You may have heard of echo location for bats and owls, but did ya know people can use it to? A blind man named Daniel Kish developed what he calls "Flash Sonar" using sound waves to navigate all sorts of environments and teaches blind teens to do the same. This device is meant to help the blind learn his technique. The printed part houses a Snapple bottle cap. Ya know? The ones that we click to annoy our friends? Well that click makes this simple print extremely useful for flash sonar. The glossy flat surface created by the bed when printing also makes it the perfect way to transmit sound to other objects (as a tympanum) allowing material identification for surfaces with misleading textures. When held flat to a door or table, it clicks louder allowing the blind to use their environment to map a full room even over background noises. The gear pattern not only allows for a solid grip when using it out in the world but also complex surface mapping by dragging the edge of the gear along hard surfaces to help pick up deviations that fingers just aren't sensitive enough to catch. When printed in PLA the dragging should be non marring on most surfaces. Check out the video of how it works here (apologies for video quality all I had was my phone):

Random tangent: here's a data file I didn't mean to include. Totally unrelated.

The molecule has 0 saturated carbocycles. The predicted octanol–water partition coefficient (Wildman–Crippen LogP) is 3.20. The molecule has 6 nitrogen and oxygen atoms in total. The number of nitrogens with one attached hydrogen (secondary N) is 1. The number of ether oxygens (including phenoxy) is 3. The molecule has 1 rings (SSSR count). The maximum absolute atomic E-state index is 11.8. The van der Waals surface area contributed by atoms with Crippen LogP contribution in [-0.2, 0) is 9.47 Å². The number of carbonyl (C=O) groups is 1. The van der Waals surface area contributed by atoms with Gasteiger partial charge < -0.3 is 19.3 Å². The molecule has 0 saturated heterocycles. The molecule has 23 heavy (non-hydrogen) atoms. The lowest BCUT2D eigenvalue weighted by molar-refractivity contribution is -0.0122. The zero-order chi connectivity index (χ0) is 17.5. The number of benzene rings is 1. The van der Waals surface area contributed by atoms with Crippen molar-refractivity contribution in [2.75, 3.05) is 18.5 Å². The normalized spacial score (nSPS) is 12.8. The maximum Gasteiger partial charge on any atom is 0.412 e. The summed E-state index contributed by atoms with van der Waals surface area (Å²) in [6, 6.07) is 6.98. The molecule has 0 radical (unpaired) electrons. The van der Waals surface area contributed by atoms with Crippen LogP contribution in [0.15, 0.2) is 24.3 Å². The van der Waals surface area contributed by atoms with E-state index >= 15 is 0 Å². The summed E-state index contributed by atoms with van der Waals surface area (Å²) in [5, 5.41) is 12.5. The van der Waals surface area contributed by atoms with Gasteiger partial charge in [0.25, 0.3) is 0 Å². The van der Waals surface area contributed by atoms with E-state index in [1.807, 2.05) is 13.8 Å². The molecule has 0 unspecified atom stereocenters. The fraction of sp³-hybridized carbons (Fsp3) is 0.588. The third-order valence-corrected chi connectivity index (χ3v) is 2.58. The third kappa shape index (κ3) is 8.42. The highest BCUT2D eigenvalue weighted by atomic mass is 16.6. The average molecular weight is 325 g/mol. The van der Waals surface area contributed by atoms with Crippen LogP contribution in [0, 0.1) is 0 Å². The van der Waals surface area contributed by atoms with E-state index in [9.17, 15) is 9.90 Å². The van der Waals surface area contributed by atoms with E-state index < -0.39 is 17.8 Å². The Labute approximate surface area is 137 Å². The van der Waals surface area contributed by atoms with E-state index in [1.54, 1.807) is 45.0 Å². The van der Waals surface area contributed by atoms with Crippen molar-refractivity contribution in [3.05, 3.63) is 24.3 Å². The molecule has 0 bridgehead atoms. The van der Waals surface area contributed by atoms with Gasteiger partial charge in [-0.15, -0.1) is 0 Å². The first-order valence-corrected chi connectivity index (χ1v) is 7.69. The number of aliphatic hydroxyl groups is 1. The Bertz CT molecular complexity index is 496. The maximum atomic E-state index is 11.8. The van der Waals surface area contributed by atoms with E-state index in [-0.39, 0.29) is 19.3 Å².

The cap area is offset by .015 to the true dimension of the cap. Though the cap does fit snug, I recommend using a hard glue like gorilla glue to keep the cap in place. This print doesn't require high precision to work and can be printed on virtually any machine in about an hour or less. Taking a few of these to a local school for the blind this month, will update on how the kids like it.